Today, as we hear/read the selected scripture from the lectionary, a clear theme emerges from the text: the Lord GOD will provide all the comfort EVER. In the first reading, we see Isaiah proclaim his prophetic vision of the LORD’s mountain in which, “The Lord GOD will wipe away
the tears from every face; the reproach of his people he will remove from the whole earth.” (Is 25:8) In the responsorial psalm, we hear the popular Psalm 23 and the iconic line, “Even though I walk in the dark valley I fear no evil; for you are at my side with your rod and your staff that give me courage.” And in the second reading, Paul exhorts us in saying, “My God will fully supply whatever you need, in accord with his glorious riches in Christ Jesus.” (Phil 4:19)
While that sounds wonderful and does provide hope in my life, I face what many LGBTQ+ people face; struggles with mental health. For me, I have struggled with anxiety and depression at several points in my life. Especially during this COVID-19 era, episodes like the one mentioned above have happened as I buckled under the stress of life. While this is still an ongoing struggle, I felt compelled to write about mental health for this Sunday reflection.
Especially within the LGBTQ+ context, mental health is a huge deal! A simple search can uncover the incredible disparities better queer folk and their heterosexual counterparts. Here are some statistics provided by the American Psychiatric Association:
- LGBTQ individuals are more than twice as likely as heterosexual men and women to have a mental health disorder in their lifetime.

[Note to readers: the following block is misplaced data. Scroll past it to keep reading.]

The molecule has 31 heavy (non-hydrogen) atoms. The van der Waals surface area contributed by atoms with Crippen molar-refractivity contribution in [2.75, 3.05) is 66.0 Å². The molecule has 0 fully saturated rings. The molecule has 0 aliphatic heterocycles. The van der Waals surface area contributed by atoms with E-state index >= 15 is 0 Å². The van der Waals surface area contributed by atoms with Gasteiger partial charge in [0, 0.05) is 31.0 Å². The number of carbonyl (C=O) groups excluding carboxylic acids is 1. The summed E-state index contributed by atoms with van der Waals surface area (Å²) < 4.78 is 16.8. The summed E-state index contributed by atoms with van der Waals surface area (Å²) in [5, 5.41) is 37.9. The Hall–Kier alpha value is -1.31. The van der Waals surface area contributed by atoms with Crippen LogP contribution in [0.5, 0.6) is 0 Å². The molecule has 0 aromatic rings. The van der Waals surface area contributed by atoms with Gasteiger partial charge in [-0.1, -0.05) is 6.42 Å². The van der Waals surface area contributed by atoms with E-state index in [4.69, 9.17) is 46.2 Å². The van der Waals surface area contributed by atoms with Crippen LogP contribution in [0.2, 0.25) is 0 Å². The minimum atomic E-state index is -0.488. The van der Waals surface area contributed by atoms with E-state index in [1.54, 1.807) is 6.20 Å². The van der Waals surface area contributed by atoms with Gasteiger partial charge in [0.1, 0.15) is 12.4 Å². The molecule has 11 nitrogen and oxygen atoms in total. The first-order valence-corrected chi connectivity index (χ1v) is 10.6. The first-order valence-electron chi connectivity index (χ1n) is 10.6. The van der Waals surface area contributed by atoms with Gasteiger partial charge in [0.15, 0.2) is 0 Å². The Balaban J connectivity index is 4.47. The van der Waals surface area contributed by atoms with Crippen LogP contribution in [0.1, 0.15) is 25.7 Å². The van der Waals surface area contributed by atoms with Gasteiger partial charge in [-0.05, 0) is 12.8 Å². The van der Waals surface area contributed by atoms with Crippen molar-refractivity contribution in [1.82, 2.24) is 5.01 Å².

- LGBTQ individuals are 2.5 times more likely to experience depression, anxiety, and substance misuse compared with heterosexual individuals.
- Transgender individuals who identify as African American/black, Hispanic/Latino, American Indian/Alaska Native, or Multiracial/Mixed Race are at increased risk of suicide attempts than white transgender individuals.
- LGBTQ individuals have higher rates of mental health service use than their heterosexual counterparts.
- The rate of suicide attempts is four times greater for lesbian, gay, and bisexual youth and two times greater for questioning youth than that of heterosexual youth.
- LGBTQ older adults face a number of unique challenges, including the combination of antiLGBTQ stigma and ageism. Approximately 31% of LGBTQ older adults report depressive symptoms; 39% report serious thoughts of taking their own lives.
As much as I’d want to believe that this heavenly abundance proclaimed in scripture does in fact exist, it is sometimes different to trust this when my brain is on fire. Every ounce of me wants to cling to this promise from God, but all I can is the darkness that descends in my mind. The world becomes smaller and smaller as silence consumes every last shred of light. Have I painted a dark enough picture?